FALLUJAH, Iraq – Taha Bedawi (search), the U.S.-backed mayor of this volatile city west of Baghdad, resigned Thursday amid mounting criticism of his performance, the local U.S. military commander said.
Bedawi, who was named mayor shortly after American forces captured Fallujah (search) in April, announced his resignation at a meeting of tribal leaders at a U.S. military camp on the outskirts of the city, said Lt. Col. Brian Drinkwine of the 82nd Airborne Division (search).
He said Bedawi lost the confidence of tribal leaders.
"I spoke to him today and he agreed that it would be best for him to step down," Drinkwine said. "We were prepared to vote, but he stood up and announced that he was stepping down and would leave with his dignity."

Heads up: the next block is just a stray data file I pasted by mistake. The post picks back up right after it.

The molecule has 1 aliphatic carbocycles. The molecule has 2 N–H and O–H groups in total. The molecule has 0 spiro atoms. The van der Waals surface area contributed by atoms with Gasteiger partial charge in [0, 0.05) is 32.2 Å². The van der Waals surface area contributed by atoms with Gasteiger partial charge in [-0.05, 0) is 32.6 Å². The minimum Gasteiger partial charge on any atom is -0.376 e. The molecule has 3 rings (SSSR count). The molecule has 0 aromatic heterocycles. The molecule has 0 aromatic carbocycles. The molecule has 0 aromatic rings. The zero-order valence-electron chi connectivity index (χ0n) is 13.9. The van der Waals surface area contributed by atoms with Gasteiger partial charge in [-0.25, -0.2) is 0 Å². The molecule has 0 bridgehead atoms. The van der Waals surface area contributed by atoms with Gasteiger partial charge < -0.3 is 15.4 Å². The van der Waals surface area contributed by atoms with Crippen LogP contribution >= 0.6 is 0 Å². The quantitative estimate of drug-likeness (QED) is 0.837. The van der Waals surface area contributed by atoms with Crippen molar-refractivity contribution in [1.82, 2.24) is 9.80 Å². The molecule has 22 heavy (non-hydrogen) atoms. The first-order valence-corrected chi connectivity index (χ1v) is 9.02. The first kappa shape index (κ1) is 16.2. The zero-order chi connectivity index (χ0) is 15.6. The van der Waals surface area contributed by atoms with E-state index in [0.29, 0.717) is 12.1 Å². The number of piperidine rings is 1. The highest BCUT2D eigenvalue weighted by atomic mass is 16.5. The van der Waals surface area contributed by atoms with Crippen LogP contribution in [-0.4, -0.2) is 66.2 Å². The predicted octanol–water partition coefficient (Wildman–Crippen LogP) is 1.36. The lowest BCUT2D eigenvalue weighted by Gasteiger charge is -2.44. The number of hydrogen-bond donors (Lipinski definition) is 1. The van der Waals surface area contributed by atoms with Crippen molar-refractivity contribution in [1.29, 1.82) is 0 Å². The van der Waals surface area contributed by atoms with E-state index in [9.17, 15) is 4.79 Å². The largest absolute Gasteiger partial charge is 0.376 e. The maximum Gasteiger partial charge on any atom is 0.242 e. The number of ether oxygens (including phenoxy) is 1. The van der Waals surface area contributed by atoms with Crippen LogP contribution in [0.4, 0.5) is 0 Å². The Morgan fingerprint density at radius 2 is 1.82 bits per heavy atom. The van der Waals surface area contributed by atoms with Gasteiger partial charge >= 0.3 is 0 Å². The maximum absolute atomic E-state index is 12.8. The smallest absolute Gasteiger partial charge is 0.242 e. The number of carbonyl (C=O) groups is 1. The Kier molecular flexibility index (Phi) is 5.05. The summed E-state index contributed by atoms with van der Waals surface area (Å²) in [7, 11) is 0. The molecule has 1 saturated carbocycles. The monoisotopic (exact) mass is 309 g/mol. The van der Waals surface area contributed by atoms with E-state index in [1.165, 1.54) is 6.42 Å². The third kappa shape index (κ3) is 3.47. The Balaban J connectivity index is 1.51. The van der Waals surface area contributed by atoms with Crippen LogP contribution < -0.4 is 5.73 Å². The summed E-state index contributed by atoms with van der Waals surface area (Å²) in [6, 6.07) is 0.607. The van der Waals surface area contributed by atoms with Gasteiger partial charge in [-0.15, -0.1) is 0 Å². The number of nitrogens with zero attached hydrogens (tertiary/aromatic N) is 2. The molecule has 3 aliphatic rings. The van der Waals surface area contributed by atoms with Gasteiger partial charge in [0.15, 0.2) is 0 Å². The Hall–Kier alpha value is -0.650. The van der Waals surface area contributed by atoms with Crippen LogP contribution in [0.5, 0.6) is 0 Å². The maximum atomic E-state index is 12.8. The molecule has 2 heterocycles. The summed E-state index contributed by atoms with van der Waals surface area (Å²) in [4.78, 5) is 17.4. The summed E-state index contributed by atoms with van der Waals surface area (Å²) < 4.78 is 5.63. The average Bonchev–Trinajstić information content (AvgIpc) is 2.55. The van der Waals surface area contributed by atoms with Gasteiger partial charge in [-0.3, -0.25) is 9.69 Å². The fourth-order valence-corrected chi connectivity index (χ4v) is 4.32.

A successor will be named in two or three weeks, he said.
Last month, angry Iraqis attacked Bedawi's office and set fire to parts of the one-story building and his car. It was the latest of several attacks on the mayor's office in the city of 200,000 people.
U.S. commanders who worked with Bedawi have said the mayor received death threats from Saddam Hussein loyalists and from rivals.
The commanders said the mayor flaunted his ties to the U.S. military, which did not go down well in the city, site of frequent attacks on American forces.
Thursday's meeting also included a discussion of the expansion of Fallujah's U.S.-backed city council to include Muslim clerics, professionals and leaders of secondary tribes. The council is now made up of leaders of the al-Boweissa tribe and affiliated clans.